Search warrants for journalists’ homes and offices should only be issued by senior judges, according to a review of press freedom by Parliament’s powerful intelligence and security committee.
- The report comes after separate raids on journalists from the ABC and News Corp
- The committee recommends restricting who can issue warrants against journalists
- It also says the classification of restricted documents should be reviewed
The probe has also recommended a review of how national security legislation is being applied to classifying government documents, amid concerns high-level classifications are being put on documents not worthy of such status.
The Federal Government commissioned the inquiry after the Australian Federal Police (AFP) raided the Canberra home of News Corp political journalist Annika Smethurst and the ABC’s Sydney headquarters over separate stories based on leaked classified information.
The raids sparked outrage within the media, with accusations too much ground had been ceded to national security at the expense of allowing the media to publish information clearly in the public’s interest.
The AFP has confirmed no charges will be laid against anyone involved in the leaks to Ms Smethurst.
But a brief of evidence has been sent to the Commonwealth Director of Public Prosecutions relating to ABC journalist Dan Oakes, as the AFP continues to pursue him for his series of stories known as the Afghan Files.
The stories detail allegations of misconduct by Australian special forces in Afghanistan.
The final report by the Parliamentary Joint Committee on Intelligence and Security (PJCIS) was released on Wednesday afternoon and addressed concerns not enough legal rigour was being used in approving search warrants in delicate investigations.
“All warrants sought by an enforcement agency, relating to a person working in a professional capacity as a journalist or a media organisation, should be issued by a judge of a superior court,” committee member and Liberal MP Julian Leeser told the House as the report was tabled.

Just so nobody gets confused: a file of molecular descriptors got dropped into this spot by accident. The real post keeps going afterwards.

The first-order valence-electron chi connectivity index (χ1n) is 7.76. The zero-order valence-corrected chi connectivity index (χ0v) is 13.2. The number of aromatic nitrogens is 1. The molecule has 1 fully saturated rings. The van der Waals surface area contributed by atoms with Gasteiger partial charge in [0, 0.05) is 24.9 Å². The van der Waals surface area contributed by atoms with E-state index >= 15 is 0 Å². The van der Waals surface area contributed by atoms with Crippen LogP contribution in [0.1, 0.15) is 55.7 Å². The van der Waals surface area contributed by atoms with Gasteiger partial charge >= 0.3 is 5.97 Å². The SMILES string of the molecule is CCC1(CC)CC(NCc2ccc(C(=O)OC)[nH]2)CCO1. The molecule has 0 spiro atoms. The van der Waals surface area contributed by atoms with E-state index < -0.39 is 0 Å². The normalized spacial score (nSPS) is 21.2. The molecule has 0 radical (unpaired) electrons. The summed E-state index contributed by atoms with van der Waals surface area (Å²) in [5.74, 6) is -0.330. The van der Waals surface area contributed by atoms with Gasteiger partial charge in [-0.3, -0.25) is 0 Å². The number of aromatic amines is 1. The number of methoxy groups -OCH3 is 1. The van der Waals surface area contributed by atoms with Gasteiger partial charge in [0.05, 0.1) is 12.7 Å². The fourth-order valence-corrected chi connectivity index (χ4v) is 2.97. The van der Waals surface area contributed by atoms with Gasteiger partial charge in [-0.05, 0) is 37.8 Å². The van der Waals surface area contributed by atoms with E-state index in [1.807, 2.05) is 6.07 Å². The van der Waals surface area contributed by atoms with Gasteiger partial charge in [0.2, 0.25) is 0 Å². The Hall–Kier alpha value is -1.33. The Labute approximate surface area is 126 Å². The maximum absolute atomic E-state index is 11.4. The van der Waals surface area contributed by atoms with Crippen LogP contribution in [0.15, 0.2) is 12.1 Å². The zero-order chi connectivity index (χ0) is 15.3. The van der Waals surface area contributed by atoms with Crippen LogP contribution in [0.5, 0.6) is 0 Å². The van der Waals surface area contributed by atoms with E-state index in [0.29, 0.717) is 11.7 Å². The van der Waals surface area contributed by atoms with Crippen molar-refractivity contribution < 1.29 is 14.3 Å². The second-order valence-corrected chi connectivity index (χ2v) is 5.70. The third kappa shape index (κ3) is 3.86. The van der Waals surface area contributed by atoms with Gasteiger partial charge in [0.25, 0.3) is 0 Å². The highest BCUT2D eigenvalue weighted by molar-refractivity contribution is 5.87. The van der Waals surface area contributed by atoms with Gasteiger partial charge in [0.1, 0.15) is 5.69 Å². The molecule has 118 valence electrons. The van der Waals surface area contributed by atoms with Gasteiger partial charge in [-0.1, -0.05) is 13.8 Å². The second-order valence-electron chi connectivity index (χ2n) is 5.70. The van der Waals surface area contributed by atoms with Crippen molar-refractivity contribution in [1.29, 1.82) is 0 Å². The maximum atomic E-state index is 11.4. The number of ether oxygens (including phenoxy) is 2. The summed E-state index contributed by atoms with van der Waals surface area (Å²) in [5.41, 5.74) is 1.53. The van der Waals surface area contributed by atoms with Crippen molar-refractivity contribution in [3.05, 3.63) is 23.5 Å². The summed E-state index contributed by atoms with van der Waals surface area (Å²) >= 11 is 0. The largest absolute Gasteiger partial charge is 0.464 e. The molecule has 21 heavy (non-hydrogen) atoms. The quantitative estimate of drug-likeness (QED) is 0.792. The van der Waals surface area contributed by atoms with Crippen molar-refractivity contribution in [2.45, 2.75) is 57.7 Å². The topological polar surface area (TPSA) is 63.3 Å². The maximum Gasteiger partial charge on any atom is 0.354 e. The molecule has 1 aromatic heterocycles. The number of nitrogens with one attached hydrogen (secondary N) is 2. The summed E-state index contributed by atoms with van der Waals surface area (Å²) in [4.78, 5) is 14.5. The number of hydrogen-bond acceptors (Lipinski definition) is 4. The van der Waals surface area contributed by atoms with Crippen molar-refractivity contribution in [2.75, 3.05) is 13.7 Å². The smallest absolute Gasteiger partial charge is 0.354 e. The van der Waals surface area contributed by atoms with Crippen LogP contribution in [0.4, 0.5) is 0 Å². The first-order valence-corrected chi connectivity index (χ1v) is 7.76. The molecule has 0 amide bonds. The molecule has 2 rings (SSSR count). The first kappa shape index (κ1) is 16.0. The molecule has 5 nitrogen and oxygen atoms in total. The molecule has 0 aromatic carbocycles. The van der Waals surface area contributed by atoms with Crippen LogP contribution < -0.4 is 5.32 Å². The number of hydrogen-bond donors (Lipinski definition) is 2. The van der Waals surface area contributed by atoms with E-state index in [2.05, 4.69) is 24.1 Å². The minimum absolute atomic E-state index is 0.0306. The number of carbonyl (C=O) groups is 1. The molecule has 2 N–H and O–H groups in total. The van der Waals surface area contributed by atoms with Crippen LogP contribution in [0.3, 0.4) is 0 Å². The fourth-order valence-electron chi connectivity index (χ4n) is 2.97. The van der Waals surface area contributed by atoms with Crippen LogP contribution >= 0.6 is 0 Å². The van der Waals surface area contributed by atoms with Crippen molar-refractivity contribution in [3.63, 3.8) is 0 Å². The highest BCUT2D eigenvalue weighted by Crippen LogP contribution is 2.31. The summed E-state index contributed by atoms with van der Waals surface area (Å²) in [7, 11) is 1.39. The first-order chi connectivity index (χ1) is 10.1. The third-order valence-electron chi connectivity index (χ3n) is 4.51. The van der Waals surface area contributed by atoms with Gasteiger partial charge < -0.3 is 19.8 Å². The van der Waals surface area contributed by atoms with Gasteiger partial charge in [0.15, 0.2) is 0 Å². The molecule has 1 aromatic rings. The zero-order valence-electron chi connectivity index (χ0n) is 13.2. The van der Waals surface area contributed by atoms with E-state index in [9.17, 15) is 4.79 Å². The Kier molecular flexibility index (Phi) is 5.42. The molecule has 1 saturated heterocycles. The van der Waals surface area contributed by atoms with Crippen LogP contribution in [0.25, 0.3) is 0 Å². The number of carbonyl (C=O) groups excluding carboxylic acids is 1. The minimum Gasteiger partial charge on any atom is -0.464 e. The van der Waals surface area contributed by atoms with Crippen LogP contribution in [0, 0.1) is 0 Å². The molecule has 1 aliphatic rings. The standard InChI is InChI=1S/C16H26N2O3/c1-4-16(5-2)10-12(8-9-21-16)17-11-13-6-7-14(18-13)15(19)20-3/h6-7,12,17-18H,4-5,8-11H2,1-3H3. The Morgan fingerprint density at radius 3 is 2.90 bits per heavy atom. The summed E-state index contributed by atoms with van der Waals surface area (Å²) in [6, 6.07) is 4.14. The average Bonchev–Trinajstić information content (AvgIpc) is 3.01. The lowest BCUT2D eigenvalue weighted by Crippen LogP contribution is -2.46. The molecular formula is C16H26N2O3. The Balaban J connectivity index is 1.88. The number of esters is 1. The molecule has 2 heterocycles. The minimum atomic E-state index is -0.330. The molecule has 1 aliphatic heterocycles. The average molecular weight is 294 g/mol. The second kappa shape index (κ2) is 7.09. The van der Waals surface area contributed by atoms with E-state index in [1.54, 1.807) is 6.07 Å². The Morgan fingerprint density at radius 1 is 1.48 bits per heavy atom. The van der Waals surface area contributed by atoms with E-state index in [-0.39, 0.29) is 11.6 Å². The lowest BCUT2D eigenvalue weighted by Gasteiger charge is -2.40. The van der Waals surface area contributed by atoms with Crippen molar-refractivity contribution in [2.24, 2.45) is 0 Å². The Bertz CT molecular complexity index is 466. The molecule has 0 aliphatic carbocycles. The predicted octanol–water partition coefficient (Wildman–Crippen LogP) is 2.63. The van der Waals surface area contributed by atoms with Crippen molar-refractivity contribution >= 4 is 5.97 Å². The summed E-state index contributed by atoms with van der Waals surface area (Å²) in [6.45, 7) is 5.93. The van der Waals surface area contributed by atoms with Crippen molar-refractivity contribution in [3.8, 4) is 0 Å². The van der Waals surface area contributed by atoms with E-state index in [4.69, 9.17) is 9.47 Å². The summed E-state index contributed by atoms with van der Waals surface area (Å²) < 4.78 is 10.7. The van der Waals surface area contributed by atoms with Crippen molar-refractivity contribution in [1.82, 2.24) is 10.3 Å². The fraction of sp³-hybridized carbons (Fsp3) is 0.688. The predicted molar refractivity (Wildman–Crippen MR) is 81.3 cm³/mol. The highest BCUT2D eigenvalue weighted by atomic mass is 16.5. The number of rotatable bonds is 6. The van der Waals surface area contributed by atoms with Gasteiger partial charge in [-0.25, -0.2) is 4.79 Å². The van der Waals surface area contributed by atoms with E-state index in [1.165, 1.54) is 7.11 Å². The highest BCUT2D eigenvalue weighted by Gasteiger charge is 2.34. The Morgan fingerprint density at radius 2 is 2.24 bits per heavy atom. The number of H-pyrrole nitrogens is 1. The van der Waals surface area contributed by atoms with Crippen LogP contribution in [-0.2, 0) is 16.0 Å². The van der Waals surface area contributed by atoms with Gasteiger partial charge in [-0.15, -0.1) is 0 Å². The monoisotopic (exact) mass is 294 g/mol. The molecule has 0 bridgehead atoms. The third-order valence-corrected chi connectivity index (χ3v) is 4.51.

Committee holds firm on media demand
Media organisations, banding together as Australia’s Right To Know Coalition, had been demanding the ability to contest search warrants before they were executed.
That was a proposal dismissed by the committee, which instead opted to recommend expanding the role of public interest advocates — senior lawyers or former judges appointed by the government to provide submissions on whether search warrants were the best course of action.
The Department of Home Affairs had made arguments along those lines, while media organisations had been critical of the idea.
Mr Leeser said the committee had “resisted” issuing journalists exemptions from national security laws.
Media organisations have long argued no such exemptions are being sought — rather that greater protections for journalists and whistleblowers need to be enshrined in legislation.
“It is the committee’s view there’s a healthy tension between the obligations of national security and the transparency of public–interest journalism in Australia,” Mr Leeser said.
A total of 16 recommendations were made by the PJCIS review.
Shadow Attorney-General Mark Dreyfus told the House of Representatives Labor backed the recommendations, but urged Federal Parliament to go even further.
“In our view, the Morrison Government should regard the committee’s recommendations as a starting point for reforms.”